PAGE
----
1) I’d like to start at the end and my favorite Union Rep Mary Yordon. Has she ever given a thought to teacher “burnout” coming from the lack of discipline in classrooms. Maybe if she listened to more teachers and less Mayors she’d understand that. Think about having to deal with out-of-control classrooms and the indignities of being humiliated everyday by students. Who wouldn’t burn out?…So for Christmas, I’ll be sending Mary a hearing aid so she can HEAR what is truly crushing teachers.
2) Estrella is an incredibly slick customer — Kudos to her for that. I’d like to believe anything she’s saying but I’m afraid her track record with the truth is spotty….At Best..I believe the next chapter in this playbook is to threaten to cut all sports to rile the jocks in the community. (Include me in that group I’m sorry to say) Tradition, right !!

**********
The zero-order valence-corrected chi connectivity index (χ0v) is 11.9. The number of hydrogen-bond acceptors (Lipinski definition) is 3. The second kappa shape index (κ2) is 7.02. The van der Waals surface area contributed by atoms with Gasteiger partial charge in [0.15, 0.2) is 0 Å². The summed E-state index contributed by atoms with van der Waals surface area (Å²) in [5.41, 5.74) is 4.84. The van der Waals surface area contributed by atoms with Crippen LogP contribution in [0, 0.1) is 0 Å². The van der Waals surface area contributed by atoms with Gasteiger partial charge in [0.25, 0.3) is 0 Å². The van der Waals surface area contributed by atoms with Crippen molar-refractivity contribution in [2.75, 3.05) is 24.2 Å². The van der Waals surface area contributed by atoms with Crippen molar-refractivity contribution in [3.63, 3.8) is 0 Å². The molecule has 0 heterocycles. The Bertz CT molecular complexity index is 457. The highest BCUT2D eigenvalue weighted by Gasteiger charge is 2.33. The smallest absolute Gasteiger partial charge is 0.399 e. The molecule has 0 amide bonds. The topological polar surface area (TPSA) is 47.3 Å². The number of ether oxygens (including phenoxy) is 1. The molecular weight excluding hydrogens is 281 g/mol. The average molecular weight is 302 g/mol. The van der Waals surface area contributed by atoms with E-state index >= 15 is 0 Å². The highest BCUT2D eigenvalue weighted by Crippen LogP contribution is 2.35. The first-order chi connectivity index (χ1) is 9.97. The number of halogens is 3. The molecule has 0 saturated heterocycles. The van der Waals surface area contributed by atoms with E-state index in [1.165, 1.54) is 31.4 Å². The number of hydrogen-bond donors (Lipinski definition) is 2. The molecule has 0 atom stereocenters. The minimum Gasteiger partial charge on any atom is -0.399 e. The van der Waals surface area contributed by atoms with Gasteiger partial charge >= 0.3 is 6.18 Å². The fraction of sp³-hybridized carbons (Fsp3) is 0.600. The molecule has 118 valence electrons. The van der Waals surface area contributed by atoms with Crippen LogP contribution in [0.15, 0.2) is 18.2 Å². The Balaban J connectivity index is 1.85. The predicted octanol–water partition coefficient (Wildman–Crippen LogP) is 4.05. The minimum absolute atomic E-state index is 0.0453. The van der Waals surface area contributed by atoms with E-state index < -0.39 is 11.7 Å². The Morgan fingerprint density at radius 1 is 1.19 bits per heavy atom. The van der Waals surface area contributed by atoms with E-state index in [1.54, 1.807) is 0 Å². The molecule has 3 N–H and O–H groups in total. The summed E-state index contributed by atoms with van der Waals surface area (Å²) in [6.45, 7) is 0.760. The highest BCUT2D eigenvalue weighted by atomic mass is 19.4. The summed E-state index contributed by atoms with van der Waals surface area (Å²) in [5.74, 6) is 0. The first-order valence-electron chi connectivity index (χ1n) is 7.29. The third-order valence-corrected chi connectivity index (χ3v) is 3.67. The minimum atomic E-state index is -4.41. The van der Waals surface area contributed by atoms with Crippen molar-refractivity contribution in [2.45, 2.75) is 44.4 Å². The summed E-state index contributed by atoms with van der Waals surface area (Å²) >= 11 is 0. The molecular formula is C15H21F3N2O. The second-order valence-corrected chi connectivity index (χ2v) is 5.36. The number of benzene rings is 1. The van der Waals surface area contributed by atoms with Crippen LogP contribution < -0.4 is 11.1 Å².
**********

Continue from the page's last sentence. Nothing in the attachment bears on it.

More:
3) I would argue that these discussions should begin BEFORE election day. Not that it would matter in 137th district. You know the district that voted for the invisible man who wouldn’t know Hartford from Moscow. But a discussion on School Budget BEFORE and election would be educational for the electorate.
4) Flaherty-Ludwig means well — I disagree with her definition of success. I would think any pragmatic non-political person would. So the test scores tell us our students are failing, but don’t believe the test scores?? With that kind of attitude we might still think the Earth is Flat. I can assure you it’s not flat, but it seems to be upside down at the moment.
5) Where is Henry Dachowitz on this? He’s the only one on East Avenue I trust with my money